weiner

As is sadly the norm for the Cannes Film Festival, this year’s doc lineup was slim, but much anticipated. Following her Oscar winning CITIZENFOUR, Laura Poitras debuted her long in the works profile of Julian Assange in RISK (formally titled ASYLUM) as part of the Director’s Fortnight. Variety’s Peter Debruge, The Wrap’s Steve Pond, The Guardian’s Catherine Shoard and indieWIRE’s Graham Winfrey each logged their (mostly) positive initial reactions, while Wendy Mitchell and Alex Ritman both spoke with Poitras about her new film for Screen Daily and The Hollywood Reporter, respectively. Jim Jarmusch also brought a new doc to the Croisette alongside his new fiction feature PATERSON in GIMME DANGER, a cinematic look at his longtime friend and collaborator Iggy Pop & The Stooges. David Rooney illustrated the film’s impact most excitingly in The Hollywood Reporter, writing, “Two seminal Stooges album titles — ‘Fun House’ and ‘Raw Power’ — sum up this film’s appeal.” Owen Gleiberman of Variety on the other hand wanted more danger from the film.

In her report for Screen Daily on this year’s Cannes Doc Day event, Wendy Mitchell began by noting that this month marks the 10th anniversary of the world premiere of Davis Guggenheim’s climate change focused, Al Gore starred AN INCONVENIENT TRUTH. As it turns out, Grist published an in-depth oral history of the film’s production and release with interviews by Jennifer Keishin Armstrong, Amelia Urry, Eve Andrews, and Melissa Cronin with Gore and Guggenheim themselves, as well as producers Laurie David, Lawrence Bender, and many more key behind the scenes players. Other festival highlights this week included Daniele Alcinii‘s report at Realscreen that Kirsten Johnson’s CAMERAPERSON and Brett Story’s THE PRISON IN TWELVE LANDSCAPES were awarded feature doc and Canadian doc prizes, respectively, at the 2016 DOXA Documentary Film Festival in Vancouver, as well as Basil Tsiokos’ previews of the non-fiction offerings at both this past weekend’s Seattle International Film Festival and Encuentros del Otro Cine (EDOC), Ecuador’s largest doc festival, which runs through this week.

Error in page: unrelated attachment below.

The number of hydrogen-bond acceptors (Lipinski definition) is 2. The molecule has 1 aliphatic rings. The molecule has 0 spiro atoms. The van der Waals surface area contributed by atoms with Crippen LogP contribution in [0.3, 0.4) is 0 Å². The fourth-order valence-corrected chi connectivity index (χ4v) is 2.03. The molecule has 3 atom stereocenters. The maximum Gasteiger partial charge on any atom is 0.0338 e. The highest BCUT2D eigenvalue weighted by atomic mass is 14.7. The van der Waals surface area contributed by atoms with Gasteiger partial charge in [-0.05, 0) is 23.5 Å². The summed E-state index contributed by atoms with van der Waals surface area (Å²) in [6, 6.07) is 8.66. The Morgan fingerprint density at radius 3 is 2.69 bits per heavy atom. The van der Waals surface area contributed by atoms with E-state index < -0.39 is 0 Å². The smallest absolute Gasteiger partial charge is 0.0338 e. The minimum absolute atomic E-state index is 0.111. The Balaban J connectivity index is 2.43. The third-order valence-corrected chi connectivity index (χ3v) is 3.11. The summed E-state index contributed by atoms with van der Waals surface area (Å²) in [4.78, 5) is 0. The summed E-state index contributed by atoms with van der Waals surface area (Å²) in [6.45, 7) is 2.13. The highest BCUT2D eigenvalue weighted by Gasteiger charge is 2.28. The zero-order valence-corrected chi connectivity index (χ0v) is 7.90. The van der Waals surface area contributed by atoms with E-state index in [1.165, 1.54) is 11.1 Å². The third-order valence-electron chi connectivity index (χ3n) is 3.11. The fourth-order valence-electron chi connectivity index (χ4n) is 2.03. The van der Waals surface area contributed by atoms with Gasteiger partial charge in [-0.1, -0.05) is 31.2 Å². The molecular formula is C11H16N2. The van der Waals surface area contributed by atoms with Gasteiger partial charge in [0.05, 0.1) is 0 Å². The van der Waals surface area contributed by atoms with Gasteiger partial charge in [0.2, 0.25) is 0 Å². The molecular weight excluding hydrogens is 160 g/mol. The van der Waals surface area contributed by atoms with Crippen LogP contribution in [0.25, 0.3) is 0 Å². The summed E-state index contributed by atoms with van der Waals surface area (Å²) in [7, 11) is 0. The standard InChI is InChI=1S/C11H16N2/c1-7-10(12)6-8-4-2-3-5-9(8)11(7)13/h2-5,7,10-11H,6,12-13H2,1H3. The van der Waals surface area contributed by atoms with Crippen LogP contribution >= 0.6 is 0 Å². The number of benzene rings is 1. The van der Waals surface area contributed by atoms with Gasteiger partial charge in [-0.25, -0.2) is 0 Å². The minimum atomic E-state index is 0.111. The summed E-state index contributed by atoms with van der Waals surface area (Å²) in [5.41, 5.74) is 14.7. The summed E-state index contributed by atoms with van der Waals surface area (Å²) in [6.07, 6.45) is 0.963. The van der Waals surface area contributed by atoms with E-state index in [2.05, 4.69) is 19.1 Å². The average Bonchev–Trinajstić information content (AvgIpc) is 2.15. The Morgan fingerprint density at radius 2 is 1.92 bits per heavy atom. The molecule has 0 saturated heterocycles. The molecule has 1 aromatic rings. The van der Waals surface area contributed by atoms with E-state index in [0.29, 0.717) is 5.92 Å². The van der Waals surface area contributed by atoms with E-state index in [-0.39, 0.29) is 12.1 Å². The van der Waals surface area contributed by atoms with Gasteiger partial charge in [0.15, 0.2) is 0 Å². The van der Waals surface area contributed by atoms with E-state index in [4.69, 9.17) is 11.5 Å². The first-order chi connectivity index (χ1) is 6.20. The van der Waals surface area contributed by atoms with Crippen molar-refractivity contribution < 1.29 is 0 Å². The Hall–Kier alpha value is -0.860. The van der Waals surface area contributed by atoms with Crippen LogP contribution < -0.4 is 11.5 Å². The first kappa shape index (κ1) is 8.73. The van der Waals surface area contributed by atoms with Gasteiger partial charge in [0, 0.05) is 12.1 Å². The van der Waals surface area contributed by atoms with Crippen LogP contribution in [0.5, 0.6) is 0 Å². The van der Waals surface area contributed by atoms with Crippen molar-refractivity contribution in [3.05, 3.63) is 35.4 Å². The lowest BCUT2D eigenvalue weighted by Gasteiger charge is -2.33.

It is timely that, following the Cannes premiere of RISK, we’ll be screening a sneak peak selection of shorts from FIELD OF VISION, which Poitras co-founded with Charlotte Cook and AJ Schnack and serves as executive producer for, as the next installment of our Spring Season here at Stranger Than Fiction! Both Cook and Schnack will be present for the screening and participating in a Q&A. Tickets available for this special event taking place tomorrow at IFC Center can be purchased here.

For once, WNYC and The New York Times agree. Our own Thom Powers and Raphaela Neihausen selected Josh Kriegman and Elyse Steinberg’s fantastic encapsulation of a modern political meltdown in WEINER as WNYC’s Documentary of the Week, while Stephen Holden named the film a NYT Critics’ Pick, declaring it “infuriating and depressing but rivetingly watchable.” A flood of other critics expressed similar thoughts, from AV Club’s Noel Murray and The Wrap’s Tricia Olszewski, to The Lo Angeles Times’ Gary Goldstein and Daniel Walber of Nonfics, who compared the film’s cringeworthy side to Roberto Minervini‘s THE OTHER SIDE and other recent releases. At Vanity Fair, Mike Hogan questioned the film’s impact on Hillary Clinton, as it features one of Clinton’s closest aides, Anthony Weiner’s wife, Huma Abedin. The Guardian’s Paul Owen listed ten political lessons we should take away from WEINER, while indieWIRE’s Kate Erbland interviewed the filmmakers about how they got inside Anthony Weiner’s campaign. Likewise, Thom Powers also spoke with Josh Kriegman and Elyse Steinberg in the latest episode of his new documentary focused podcast, Pure Non Fiction.